The life of one who treats everything as play-acting becomes a triangle, a complete triangle. Ordinarily our life is only two points of this triangle, while the third is submerged in darkness. While the two points of attachment and aversion are functioning and visible, the angle of non-attachment is shrouded in darkness. A person of non-attachment brings this third side into light, and the triangle becomes com-plete. While he acts around the points of attachment and aversion, he remains centered at the third -- the point of non-attachment. In his behavior he appears to be attached or averse to people and things, but it is only appearance, acting, it is not real. In reality, he exists at the third point, and to be on this third point is called anasakti or non-attachment.

In fact, all the three points of the triangle exist in each of us but we are ordinarily aware of only two -- one of attachment and the other of aversion. The third point, that of non attachment, remains unknown to us. And the two points of attachment and aversion are like the frying pan and the fire: move from one to the other, do what you can, there is no escape from suffering, pain and misery. One comes to the third point of the triangle when after long suffering, he turns in and discovers his self-nature, his center, the center of the cyclone.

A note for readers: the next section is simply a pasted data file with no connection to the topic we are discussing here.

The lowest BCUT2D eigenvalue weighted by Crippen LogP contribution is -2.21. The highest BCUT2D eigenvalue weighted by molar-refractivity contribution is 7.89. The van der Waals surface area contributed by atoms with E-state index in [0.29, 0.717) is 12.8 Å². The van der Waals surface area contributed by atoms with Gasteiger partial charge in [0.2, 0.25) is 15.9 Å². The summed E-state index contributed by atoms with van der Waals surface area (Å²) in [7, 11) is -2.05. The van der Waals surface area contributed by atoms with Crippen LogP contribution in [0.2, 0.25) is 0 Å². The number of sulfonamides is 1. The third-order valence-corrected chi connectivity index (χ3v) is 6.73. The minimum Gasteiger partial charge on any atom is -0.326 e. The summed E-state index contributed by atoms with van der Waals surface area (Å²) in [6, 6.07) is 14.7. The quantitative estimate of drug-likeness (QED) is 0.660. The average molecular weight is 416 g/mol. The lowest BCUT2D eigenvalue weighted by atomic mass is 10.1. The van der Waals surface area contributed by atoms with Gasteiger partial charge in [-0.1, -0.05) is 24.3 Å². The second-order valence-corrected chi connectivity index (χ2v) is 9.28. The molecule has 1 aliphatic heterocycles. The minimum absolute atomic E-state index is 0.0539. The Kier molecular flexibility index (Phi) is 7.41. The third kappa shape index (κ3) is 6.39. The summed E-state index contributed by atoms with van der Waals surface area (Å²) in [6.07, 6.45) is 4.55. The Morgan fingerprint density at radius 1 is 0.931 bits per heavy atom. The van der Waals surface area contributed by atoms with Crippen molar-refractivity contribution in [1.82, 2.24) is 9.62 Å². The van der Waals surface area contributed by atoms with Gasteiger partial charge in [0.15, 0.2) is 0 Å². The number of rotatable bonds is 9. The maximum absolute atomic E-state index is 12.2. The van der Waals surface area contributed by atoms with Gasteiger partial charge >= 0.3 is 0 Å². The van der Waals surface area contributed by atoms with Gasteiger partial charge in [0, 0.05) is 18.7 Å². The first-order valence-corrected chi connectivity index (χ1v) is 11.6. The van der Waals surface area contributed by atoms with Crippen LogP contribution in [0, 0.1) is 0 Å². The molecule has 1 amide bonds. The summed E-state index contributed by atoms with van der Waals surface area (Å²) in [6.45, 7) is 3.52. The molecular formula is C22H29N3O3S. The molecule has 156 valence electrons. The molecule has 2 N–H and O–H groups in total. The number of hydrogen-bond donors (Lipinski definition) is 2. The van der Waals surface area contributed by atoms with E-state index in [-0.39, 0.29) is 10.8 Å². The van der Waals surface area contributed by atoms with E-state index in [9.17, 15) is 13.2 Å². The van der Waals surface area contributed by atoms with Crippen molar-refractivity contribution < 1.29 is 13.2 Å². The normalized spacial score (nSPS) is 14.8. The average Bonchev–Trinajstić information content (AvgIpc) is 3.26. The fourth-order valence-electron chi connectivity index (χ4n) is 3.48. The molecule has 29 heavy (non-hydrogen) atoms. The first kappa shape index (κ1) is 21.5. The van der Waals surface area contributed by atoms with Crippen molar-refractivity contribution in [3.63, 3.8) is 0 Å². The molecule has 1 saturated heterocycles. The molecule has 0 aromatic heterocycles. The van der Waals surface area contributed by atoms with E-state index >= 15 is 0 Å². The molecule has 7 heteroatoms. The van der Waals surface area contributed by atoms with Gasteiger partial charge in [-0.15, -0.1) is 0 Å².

When all the darkness of the mind, of the unconscious is dispelled, the third point of the triangle becomes visible. And one who achieves this third point of non-attachment achieves Krishnahood or Buddhahood, of Jinahood or godliness, or whatever you want to call it. He achieves everything that is worth achieving. Once he knows that he can remain non-attached in every situation, he can afford to play the roles of attachment and dislike.